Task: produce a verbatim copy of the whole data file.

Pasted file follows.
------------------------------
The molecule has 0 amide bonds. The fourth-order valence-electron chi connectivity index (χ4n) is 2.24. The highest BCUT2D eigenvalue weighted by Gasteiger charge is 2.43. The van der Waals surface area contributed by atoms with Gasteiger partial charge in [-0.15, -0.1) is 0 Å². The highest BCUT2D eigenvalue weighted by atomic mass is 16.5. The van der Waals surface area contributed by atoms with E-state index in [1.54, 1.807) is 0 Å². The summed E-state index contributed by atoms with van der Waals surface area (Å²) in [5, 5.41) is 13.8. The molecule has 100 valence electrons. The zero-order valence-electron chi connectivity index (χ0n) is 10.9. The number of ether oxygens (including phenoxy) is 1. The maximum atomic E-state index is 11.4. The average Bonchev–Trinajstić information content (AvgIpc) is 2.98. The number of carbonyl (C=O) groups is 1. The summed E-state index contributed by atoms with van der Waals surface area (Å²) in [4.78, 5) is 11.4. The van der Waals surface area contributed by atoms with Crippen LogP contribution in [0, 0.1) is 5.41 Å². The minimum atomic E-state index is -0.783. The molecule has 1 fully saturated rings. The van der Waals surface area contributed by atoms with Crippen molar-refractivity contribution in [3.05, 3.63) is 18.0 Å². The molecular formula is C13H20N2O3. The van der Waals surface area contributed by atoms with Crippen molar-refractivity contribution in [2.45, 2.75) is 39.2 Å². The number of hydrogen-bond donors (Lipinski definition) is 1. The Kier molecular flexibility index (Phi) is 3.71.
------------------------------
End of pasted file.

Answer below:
The molecule has 0 amide bonds. The fourth-order valence-electron chi connectivity index (χ4n) is 2.24. The highest BCUT2D eigenvalue weighted by Gasteiger charge is 2.43. The van der Waals surface area contributed by atoms with Gasteiger partial charge in [-0.15, -0.1) is 0 Å². The highest BCUT2D eigenvalue weighted by atomic mass is 16.5. The van der Waals surface area contributed by atoms with E-state index in [1.54, 1.807) is 0 Å². The summed E-state index contributed by atoms with van der Waals surface area (Å²) in [5, 5.41) is 13.8. The molecule has 100 valence electrons. The zero-order valence-electron chi connectivity index (χ0n) is 10.9. The number of ether oxygens (including phenoxy) is 1. The maximum atomic E-state index is 11.4. The average Bonchev–Trinajstić information content (AvgIpc) is 2.98. The number of carbonyl (C=O) groups is 1. The summed E-state index contributed by atoms with van der Waals surface area (Å²) in [4.78, 5) is 11.4. The van der Waals surface area contributed by atoms with Crippen LogP contribution in [0, 0.1) is 5.41 Å². The minimum atomic E-state index is -0.783. The molecule has 1 fully saturated rings. The van der Waals surface area contributed by atoms with Crippen molar-refractivity contribution in [3.05, 3.63) is 18.0 Å². The molecular formula is C13H20N2O3. The van der Waals surface area contributed by atoms with Crippen molar-refractivity contribution in [2.45, 2.75) is 39.2 Å². The number of hydrogen-bond donors (Lipinski definition) is 1. The Kier molecular flexibility index (Phi) is 3.71.